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Natalia Shpiller

Natalia Shpiller
Born7 September 1909
Died20 July 1995(1995-07-20) (aged 85)
Moscow, Russia
EducationKyiv Conservatory
OccupationOpera singer
SpouseSviatoslav Knushevitsky

Natalia Dmitrevna Shpiller, sometimes spelled Natalia Spiller, Natalya Shpiller, Natalʹja Špiller, or Natalʹia Shpiller,[1] (Russian: Ната́лья Дми́триевна Шпи́ллер, Ukrainian: Ната́лія Дми́трівна Шпі́ллер; 7 September 1909 – 20 July 1995) was a Soviet lyric soprano of Czech ethnicity who was a leading opera singer at the Bolshoi Theatre in Moscow from the 1930s through the 1950s. Beloved by Joseph Stalin, she was frequently used by him for performances at the Moscow Kremlin to impress visiting dignitaries.[2] A People's Artist of Russia, a Lenin Prize recipient, and the winner of multiple Stalin Prizes, she was a voice teacher on the faculty of the Gnessin State Musical College from 1950 through 1995.

Life and career

Born in Kyiv, Russian Empire, Shpiller was trained at the Kyiv Conservatory, where she was a pupil of AP Schperling.[2] She made her professional debut at the Samara State Academic Opera and Ballet Theatre in Kuybyshev Square in Samara, Russia in 1931, remaining there as a resident artist through 1934.[3] In 1935 she became a resident artist at the Bolshoi Theater in Moscow, remaining a principal artist at that theatre through 1958. She continued to occasionally perform at the Bolshoi as a guest artist into the 1960s. Her repertoire at that opera house included Antonida in Mikhail Glinka's A Life for the Tsar, Countess Almaviva in Mozart's The Marriage of Figaro, Marguerite in Charles Gounod's Faust, Marfa in Nikolai Rimsky-Korsakov's The Tsar's Bride, Mathilde in Gioachino Rossini's William Tell, Micaela in Carmen, Tatiana in Pyotr Ilyich Tchaikovsky's Eugen Onegin, Volkhova in Rimsky-Korsakov's Sadko, Tsarevna Swan-Bird in Rimsky-Korsakov's The Tale of Tsar Saltan, and the title roles in Giacomo Puccini's Madama Butterfly and Tchaikovsky's Iolanta.[2]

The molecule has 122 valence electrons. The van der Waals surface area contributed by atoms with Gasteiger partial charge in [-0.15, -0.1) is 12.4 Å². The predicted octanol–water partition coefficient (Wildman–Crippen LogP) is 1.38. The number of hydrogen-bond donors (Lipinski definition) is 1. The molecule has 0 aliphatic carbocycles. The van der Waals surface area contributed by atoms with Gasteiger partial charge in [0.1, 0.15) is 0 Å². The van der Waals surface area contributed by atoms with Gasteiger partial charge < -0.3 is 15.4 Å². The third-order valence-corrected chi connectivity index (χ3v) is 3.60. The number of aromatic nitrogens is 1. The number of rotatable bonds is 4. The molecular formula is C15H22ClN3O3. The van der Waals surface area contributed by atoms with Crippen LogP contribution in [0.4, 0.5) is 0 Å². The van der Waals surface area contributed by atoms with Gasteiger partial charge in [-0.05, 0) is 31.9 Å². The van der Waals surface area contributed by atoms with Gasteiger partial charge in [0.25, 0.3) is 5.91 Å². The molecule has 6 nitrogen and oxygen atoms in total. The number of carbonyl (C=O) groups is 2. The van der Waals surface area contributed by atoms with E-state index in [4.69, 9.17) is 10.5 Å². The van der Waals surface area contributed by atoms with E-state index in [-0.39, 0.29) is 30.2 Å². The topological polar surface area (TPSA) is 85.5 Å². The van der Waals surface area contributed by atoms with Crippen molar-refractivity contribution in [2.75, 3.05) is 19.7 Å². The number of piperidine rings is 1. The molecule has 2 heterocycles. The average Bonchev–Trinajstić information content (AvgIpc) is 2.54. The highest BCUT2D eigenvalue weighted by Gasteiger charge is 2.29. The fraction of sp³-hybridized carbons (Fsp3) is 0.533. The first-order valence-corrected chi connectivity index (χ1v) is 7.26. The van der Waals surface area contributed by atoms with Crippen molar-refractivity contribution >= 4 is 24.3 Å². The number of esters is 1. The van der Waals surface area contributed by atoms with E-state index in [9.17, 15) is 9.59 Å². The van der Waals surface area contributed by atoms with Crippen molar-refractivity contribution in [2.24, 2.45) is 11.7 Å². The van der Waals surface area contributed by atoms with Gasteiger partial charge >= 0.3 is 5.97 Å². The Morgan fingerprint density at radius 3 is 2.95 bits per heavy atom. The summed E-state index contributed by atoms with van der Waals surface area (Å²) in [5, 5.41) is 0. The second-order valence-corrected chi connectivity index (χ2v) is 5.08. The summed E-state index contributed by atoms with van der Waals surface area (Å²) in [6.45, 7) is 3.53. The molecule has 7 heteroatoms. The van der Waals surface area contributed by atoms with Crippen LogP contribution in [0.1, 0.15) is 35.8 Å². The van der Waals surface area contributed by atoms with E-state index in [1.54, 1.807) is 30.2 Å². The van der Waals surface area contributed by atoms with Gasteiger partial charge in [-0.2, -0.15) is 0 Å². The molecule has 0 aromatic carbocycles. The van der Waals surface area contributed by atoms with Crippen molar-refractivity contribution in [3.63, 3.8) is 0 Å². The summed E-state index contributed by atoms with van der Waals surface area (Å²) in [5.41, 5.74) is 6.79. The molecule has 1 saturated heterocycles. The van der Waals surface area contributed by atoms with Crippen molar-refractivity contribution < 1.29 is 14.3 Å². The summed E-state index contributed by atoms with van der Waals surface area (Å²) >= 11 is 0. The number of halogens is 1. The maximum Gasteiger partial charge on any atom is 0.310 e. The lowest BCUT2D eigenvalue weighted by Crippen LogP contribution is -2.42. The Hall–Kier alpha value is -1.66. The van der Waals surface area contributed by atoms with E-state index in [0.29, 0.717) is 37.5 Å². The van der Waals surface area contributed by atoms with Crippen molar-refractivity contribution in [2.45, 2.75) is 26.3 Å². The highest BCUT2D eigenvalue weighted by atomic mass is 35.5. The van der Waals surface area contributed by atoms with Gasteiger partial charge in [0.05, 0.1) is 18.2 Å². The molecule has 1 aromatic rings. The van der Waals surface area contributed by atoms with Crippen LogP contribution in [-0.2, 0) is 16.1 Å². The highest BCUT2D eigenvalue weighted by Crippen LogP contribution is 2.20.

Russian dictator Joseph Stalin loved Shpiller's singing voice, and frequently requested her to perform at banquets held at the Moscow Kremlin for foreign diplomats.[2] In 1940 she performed the role of Sieglinde in a concert version of Richard Wagner's Die Walküre at the Kremlin for a gala held in honor of visiting German Foreign Minister Joachim von Ribbentrop, an event through which Stalin hoped to cement friendship between Russia and Nazi Germany.[2] In 1941 she was one of the first recipients of the USSR State Prize.[3] She was awarded the Stalin Prize in 1943 and 1950.[2] In 1947 she was named a People's Artist of Russia, and in 1951 she was awarded the Lenin Prize.[2][3] She was also granted permission to travel abroad four times during her career, a rare opportunity for Russian artists of that era.[2]

For forty-five years she taught on the singing faculty at the Gnessin State Musical College.[3] She began her career there as a lecturer in 1950 and was made a full professor in 1963.[3] During her tenure she was head of the college's department of opera training from 1964 through 1975, and then head of the voice faculty from 1975 through 1979.[3] She continued to teach on the singing faculty up until her death in 1995.[3]

She died in Moscow on 20 July 1995.[3] Her husband was the cellist Sviatoslav Knushevitsky.[3]


  1. ^ "Natalia Shpiller", German National Library
  2. ^ a b c d e f g h McMillan, Arnold (21 October 1995). "Natalia Shpiller: Songs for Stalin". The Guardian. p. 32.
  3. ^ a b c d e f g h i "ШПИ́ЛЛЕР (en: Natalia Shpiller)". Great Russian Encyclopedia (in Russian). Retrieved 10 July 2021.
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Natalia Shpiller
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